As the dietary guidelines are up for renewal, executive editor, Marina Mayer, urges the government to provide bakers and snack producers the education, tools and resources it takes to help curtail our nation’s obesity epidemic.

For every action, there’s a reaction. In some cases, there’s even an overreaction. When it comes to the topic of obesity however, it’s difficult not to react in some way.

While some Americans place blame on parents and schools, others, including the government, turn to quick-service restaurants, fast-food joints and even bakers and snack food producers to “clean up” their menus and product portfolios.

But what is the appropriate way to react when it comes to obesity? And where do we begin?

Where is the line of regulation and how do we as a nation manage it?

The new dietary guidelines are projected to be revised and released this month, and all we know is that food manufacturers are urged to “clean up” their products. However no one has been prepped for the outcome of some of these changes.

For every action, there’s also a consequence.

For instance, the government is looking to crack down on the production of fatty foods. What happens to the donut producers whose business thrives on producing fat-filled products? What happens to the companies whose livelihood of the operation and its employees depends on these soon-to-be “non-existent” products?

Let’s face it, our nation is fat because it wants to be, not because it has to be. Producers have been offering fat-free and portion-controlled products for a handful of years now, yet as our nation’s population continues to grow, so does its waistline.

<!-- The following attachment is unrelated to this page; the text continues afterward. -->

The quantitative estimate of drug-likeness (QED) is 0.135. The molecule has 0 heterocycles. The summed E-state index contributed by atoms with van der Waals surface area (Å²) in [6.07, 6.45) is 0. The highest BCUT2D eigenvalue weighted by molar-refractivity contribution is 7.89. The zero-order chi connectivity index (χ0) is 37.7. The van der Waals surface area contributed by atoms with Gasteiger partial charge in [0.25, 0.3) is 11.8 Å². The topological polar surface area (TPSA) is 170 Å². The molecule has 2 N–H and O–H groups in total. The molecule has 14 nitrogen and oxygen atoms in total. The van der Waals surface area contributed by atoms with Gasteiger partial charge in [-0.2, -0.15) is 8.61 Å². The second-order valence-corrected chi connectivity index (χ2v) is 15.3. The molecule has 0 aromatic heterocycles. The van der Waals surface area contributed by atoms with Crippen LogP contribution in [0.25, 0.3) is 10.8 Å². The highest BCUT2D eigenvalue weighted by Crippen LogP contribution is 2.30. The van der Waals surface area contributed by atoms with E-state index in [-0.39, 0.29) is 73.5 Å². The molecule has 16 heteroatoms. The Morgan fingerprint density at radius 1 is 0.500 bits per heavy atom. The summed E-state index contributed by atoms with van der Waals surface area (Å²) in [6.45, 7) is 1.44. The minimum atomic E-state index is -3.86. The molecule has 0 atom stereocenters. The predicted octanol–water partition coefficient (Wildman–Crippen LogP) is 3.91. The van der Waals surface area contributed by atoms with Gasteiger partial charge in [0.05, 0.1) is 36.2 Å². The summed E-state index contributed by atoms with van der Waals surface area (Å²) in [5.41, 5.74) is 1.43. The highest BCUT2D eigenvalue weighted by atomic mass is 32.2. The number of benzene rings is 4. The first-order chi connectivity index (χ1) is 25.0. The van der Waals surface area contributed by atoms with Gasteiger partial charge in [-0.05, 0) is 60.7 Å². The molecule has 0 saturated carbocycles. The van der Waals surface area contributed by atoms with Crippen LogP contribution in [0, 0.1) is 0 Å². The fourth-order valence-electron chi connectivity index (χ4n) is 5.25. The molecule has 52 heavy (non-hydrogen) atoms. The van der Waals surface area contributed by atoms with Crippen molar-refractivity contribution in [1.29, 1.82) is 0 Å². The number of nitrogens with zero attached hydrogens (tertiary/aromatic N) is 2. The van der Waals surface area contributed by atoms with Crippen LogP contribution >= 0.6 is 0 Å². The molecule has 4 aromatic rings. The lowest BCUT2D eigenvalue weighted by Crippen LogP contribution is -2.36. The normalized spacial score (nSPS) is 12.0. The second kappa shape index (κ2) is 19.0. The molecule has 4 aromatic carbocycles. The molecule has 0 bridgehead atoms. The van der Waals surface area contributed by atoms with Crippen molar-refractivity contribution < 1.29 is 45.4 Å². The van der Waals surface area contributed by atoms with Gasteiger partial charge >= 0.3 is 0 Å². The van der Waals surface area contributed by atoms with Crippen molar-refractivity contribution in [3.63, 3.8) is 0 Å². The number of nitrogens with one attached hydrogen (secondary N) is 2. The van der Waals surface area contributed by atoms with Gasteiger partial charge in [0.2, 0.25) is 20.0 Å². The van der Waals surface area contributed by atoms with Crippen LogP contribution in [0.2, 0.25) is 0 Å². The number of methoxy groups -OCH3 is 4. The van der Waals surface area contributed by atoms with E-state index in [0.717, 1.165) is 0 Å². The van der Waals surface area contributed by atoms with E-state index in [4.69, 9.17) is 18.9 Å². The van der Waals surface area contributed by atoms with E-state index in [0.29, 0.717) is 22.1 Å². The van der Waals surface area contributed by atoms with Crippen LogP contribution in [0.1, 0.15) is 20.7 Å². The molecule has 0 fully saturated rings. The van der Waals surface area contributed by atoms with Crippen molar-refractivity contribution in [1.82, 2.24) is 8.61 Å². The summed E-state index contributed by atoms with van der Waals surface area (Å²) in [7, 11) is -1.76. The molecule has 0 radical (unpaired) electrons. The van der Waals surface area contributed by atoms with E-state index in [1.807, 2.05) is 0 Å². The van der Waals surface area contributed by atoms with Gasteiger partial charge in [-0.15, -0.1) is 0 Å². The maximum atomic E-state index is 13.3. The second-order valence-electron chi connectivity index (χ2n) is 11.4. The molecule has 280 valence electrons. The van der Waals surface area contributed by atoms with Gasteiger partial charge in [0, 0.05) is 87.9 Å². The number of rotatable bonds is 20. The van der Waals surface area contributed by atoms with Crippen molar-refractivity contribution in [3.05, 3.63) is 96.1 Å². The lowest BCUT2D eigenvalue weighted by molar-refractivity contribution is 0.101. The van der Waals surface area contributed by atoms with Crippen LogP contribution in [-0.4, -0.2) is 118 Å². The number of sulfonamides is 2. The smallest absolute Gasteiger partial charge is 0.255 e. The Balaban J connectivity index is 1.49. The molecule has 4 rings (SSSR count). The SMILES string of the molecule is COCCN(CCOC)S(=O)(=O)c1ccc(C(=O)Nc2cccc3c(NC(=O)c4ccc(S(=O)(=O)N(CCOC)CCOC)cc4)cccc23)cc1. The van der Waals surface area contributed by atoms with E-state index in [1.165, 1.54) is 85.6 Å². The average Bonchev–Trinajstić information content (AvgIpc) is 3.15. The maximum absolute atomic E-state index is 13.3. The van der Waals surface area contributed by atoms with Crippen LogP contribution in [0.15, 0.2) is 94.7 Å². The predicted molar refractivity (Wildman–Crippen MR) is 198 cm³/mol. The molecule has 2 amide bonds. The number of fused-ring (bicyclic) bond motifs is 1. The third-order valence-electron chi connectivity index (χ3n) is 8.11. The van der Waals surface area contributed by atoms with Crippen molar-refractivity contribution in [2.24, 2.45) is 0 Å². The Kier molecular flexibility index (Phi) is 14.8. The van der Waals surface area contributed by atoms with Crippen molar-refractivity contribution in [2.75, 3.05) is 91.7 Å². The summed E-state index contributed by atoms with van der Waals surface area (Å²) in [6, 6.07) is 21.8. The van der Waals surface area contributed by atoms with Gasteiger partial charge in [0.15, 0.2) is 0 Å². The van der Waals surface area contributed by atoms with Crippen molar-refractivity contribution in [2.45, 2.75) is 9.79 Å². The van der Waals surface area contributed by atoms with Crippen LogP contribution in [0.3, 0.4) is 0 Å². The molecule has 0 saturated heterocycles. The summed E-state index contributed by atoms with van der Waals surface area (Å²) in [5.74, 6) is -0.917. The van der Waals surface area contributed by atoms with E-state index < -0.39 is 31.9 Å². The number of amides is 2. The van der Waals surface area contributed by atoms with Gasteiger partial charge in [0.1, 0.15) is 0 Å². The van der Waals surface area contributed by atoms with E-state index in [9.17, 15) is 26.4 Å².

According to several industry experts, bakers and manufacturers, the problem isn’t so much the types of foods that are produced as it is the way that Americans consume them.   

In talking to several of my teacher friends, some kids, especially in the youngest age bracket, only eat healthy when they’re in school. Sad, but true.

But when it comes to imposing restrictions and regulating mandates, the government needs to take a step backward before lunging two steps forward.

It’s a bit cumbersome to ask a donut producer to cease formulating donuts or find an alternative, healthier product to develop when a majority of consumers still eat donuts.

Even the most health- and exercise-conscious consumer needs a little bite of heaven from time to time.

While the government issues mandates for how companies should operate and what products they should produce, they also should provide education and tools that guide certain companies along the path of providing healthier products. Likewise, schools and camps should be equipped with health classes that teach kids how to eat instead of what not to eat.

Furthermore, how are companies supposed to react? What happens next? What if a company cannot afford to upgrade its machinery so it can produce fat-free products?

The root of the obesity problem may not be that Americans eat fatty foods. It may simply be that we eat fatty foods all the time. We as a nation need to understand and be cognoscente of how to eat, live and act healthier, and it goes beyond just eliminating high-fructose corn syrup from our diets or switching from regular to fat-free products.

We only have ourselves to blame for the obesity epidemic, but at the end of the day, that’s not enough to curtail the problem.

It will however take a ton of reaction and even a dose of overreaction to really slim down the obesity epidemic.